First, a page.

Absent Investigation, Florida Private Sector Whistleblower Act “Retaliation” Claim Requires Actual Violation of Law, Rule, or Regulation
By: Michael S. Metta
The Florida Private Sector Whistleblower Act prohibits retaliatory action by private employers as against employees who provide information to, testify, or otherwise participate in an investigation before an appropriate governmental agency as to an employer’s legal violation. One type of conduct prohibited under this act is any retaliatory personnel action against an employee because the employee has: “Objected to, or refused to participate in, an activity, policy, or practice of the employer which is in violation of a law, rule, or regulation.” Fla. Stat. § 448.102(3). As to this third type of prohibited conduct, there is no requirement that the employee report the alleged illegal conduct to a government agency, or participate in any government investigation, before suing for retaliation following an adverse employment action.
However, Florida requires the employee pursuing a retaliation claim under this third type of prohibited conduct to plead and prove that the employer committed an “actual violation” of a “law, rule, or regulation.” Although there is a minority view that historically required a less stringent “objectively reasonable belief” standard for an employee to pursue this type of retaliation claim, there is significant authority that now requires the plaintiff to object to an activity, policy, or practice that “violated” the law, rule, or regulation. Accordingly, the minority view appears to be on the verge of extinction.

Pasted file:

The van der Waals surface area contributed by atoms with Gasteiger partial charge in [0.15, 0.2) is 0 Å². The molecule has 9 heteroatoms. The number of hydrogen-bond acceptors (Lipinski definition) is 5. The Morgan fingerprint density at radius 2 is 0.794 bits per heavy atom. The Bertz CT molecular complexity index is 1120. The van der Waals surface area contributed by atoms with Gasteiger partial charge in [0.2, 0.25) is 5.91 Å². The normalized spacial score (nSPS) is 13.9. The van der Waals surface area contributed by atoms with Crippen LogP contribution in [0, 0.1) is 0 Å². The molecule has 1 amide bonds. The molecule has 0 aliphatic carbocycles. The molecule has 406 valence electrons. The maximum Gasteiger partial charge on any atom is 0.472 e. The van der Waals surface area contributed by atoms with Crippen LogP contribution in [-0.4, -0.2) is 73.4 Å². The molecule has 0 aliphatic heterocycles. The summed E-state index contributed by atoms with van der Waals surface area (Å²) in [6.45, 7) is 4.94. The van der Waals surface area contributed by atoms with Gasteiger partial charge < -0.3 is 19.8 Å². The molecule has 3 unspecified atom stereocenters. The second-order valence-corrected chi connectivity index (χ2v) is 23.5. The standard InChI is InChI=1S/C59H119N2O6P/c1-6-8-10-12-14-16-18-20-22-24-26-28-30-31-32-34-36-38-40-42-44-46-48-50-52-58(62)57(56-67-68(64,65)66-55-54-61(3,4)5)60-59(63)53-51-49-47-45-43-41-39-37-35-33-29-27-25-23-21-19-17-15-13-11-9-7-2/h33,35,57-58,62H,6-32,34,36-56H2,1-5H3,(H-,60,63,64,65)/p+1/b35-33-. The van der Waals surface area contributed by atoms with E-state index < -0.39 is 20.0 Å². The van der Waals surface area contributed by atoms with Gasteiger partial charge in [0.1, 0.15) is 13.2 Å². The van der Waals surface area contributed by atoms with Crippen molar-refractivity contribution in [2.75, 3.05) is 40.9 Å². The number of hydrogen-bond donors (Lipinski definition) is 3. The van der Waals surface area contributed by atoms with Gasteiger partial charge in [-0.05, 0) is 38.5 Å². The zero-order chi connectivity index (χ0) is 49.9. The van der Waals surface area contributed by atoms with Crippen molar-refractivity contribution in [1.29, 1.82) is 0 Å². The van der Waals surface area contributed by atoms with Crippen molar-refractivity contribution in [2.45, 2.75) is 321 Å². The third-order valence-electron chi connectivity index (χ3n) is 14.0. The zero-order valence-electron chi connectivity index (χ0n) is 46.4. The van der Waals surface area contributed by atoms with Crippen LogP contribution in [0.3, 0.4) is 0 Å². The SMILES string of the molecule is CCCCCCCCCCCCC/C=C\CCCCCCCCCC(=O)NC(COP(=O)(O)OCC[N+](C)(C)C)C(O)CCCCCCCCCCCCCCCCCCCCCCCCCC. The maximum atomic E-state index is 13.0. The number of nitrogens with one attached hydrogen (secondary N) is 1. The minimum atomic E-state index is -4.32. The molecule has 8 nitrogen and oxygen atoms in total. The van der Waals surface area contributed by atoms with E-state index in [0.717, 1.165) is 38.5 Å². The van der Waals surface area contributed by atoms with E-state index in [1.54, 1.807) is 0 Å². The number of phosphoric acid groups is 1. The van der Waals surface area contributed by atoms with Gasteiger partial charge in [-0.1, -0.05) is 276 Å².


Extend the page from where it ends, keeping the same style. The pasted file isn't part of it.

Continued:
Recently, accepting the employer’s argument that the act required an actual violation of the statute, a Florida federal court granted a motion for summary judgment in favor of an employer because the employee failed to prove an actual legal violation. Pierre v. Aids Healthcare Foundation, Inc., 2020 U.S. Dist. LEXIS 202660 (S.D. Fla. Oct. 30, 2020). The court also rejected the employee’s claim under the minority view standard, reasoning that the employee did not have an objectively reasonable belief that a law, rule, or regulation was violated because she could neither specifically identify nor intelligently discuss the law, rule, or regulation violated. Florida law now seems to indicate that private employers should carefully review the language of the specific retaliation statute under which they are sued with experienced employment counsel to ascertain whether the conduct complained of is, in fact, actionable.
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